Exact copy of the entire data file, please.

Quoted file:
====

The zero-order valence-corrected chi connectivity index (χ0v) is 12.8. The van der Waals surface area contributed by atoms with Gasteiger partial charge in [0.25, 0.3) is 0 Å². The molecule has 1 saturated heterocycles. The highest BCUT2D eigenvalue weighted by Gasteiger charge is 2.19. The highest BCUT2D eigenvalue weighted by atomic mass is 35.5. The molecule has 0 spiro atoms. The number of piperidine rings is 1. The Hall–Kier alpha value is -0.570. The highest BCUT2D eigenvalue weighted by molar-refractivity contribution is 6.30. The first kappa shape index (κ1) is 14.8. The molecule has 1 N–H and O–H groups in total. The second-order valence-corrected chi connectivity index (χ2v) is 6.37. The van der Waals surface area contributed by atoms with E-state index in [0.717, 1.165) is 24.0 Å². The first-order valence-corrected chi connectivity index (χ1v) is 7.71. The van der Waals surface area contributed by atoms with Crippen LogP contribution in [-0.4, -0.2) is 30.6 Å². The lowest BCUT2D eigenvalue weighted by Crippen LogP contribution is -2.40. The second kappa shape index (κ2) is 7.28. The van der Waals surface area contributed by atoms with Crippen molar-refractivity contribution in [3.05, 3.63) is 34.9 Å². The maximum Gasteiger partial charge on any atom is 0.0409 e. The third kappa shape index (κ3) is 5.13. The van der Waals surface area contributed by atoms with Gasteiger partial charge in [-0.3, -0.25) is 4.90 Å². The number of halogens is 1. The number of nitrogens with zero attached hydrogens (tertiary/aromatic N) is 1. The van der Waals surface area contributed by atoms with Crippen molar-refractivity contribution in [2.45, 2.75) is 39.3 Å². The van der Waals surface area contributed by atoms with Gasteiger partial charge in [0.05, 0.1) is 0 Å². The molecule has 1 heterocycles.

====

The zero-order valence-corrected chi connectivity index (χ0v) is 12.8. The van der Waals surface area contributed by atoms with Gasteiger partial charge in [0.25, 0.3) is 0 Å². The molecule has 1 saturated heterocycles. The highest BCUT2D eigenvalue weighted by Gasteiger charge is 2.19. The highest BCUT2D eigenvalue weighted by atomic mass is 35.5. The molecule has 0 spiro atoms. The number of piperidine rings is 1. The Hall–Kier alpha value is -0.570. The highest BCUT2D eigenvalue weighted by molar-refractivity contribution is 6.30. The first kappa shape index (κ1) is 14.8. The molecule has 1 N–H and O–H groups in total. The second-order valence-corrected chi connectivity index (χ2v) is 6.37. The van der Waals surface area contributed by atoms with E-state index in [0.717, 1.165) is 24.0 Å². The first-order valence-corrected chi connectivity index (χ1v) is 7.71. The van der Waals surface area contributed by atoms with Crippen LogP contribution in [-0.4, -0.2) is 30.6 Å². The lowest BCUT2D eigenvalue weighted by Crippen LogP contribution is -2.40. The second kappa shape index (κ2) is 7.28. The van der Waals surface area contributed by atoms with Crippen molar-refractivity contribution in [3.05, 3.63) is 34.9 Å². The maximum Gasteiger partial charge on any atom is 0.0409 e. The third kappa shape index (κ3) is 5.13. The van der Waals surface area contributed by atoms with Gasteiger partial charge in [-0.3, -0.25) is 4.90 Å². The number of halogens is 1. The number of nitrogens with zero attached hydrogens (tertiary/aromatic N) is 1. The van der Waals surface area contributed by atoms with Crippen molar-refractivity contribution in [2.45, 2.75) is 39.3 Å². The van der Waals surface area contributed by atoms with Gasteiger partial charge in [0.05, 0.1) is 0 Å². The molecule has 1 heterocycles.